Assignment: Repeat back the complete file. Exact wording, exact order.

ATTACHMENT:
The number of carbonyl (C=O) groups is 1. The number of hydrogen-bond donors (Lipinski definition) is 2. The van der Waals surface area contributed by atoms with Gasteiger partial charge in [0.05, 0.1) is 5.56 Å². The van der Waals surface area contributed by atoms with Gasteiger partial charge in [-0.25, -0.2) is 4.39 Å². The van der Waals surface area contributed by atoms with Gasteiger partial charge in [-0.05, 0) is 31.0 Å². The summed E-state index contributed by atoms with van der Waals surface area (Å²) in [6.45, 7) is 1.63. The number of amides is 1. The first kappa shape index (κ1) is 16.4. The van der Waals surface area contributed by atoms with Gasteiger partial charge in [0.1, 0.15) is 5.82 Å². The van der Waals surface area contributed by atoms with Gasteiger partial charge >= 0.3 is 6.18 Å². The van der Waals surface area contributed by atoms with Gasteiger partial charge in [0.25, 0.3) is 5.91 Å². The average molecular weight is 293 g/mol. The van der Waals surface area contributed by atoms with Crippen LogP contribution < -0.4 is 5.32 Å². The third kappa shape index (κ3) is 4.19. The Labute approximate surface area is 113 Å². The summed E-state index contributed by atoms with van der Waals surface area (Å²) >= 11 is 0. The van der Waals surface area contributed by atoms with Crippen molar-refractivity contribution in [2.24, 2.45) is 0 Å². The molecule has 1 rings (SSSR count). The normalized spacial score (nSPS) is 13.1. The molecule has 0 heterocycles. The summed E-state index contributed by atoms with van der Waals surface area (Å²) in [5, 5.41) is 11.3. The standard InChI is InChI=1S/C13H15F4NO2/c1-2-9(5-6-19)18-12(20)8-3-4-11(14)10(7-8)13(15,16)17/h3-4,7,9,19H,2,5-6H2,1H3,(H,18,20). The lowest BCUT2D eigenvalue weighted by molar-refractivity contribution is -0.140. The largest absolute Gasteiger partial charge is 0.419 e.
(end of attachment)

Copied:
The number of carbonyl (C=O) groups is 1. The number of hydrogen-bond donors (Lipinski definition) is 2. The van der Waals surface area contributed by atoms with Gasteiger partial charge in [0.05, 0.1) is 5.56 Å². The van der Waals surface area contributed by atoms with Gasteiger partial charge in [-0.25, -0.2) is 4.39 Å². The van der Waals surface area contributed by atoms with Gasteiger partial charge in [-0.05, 0) is 31.0 Å². The summed E-state index contributed by atoms with van der Waals surface area (Å²) in [6.45, 7) is 1.63. The number of amides is 1. The first kappa shape index (κ1) is 16.4. The van der Waals surface area contributed by atoms with Gasteiger partial charge in [0.1, 0.15) is 5.82 Å². The van der Waals surface area contributed by atoms with Gasteiger partial charge >= 0.3 is 6.18 Å². The van der Waals surface area contributed by atoms with Gasteiger partial charge in [0.25, 0.3) is 5.91 Å². The average molecular weight is 293 g/mol. The van der Waals surface area contributed by atoms with Crippen LogP contribution < -0.4 is 5.32 Å². The third kappa shape index (κ3) is 4.19. The Labute approximate surface area is 113 Å². The summed E-state index contributed by atoms with van der Waals surface area (Å²) >= 11 is 0. The van der Waals surface area contributed by atoms with Crippen molar-refractivity contribution in [2.24, 2.45) is 0 Å². The molecule has 1 rings (SSSR count). The normalized spacial score (nSPS) is 13.1. The molecule has 0 heterocycles. The summed E-state index contributed by atoms with van der Waals surface area (Å²) in [5, 5.41) is 11.3. The standard InChI is InChI=1S/C13H15F4NO2/c1-2-9(5-6-19)18-12(20)8-3-4-11(14)10(7-8)13(15,16)17/h3-4,7,9,19H,2,5-6H2,1H3,(H,18,20). The lowest BCUT2D eigenvalue weighted by molar-refractivity contribution is -0.140. The largest absolute Gasteiger partial charge is 0.419 e.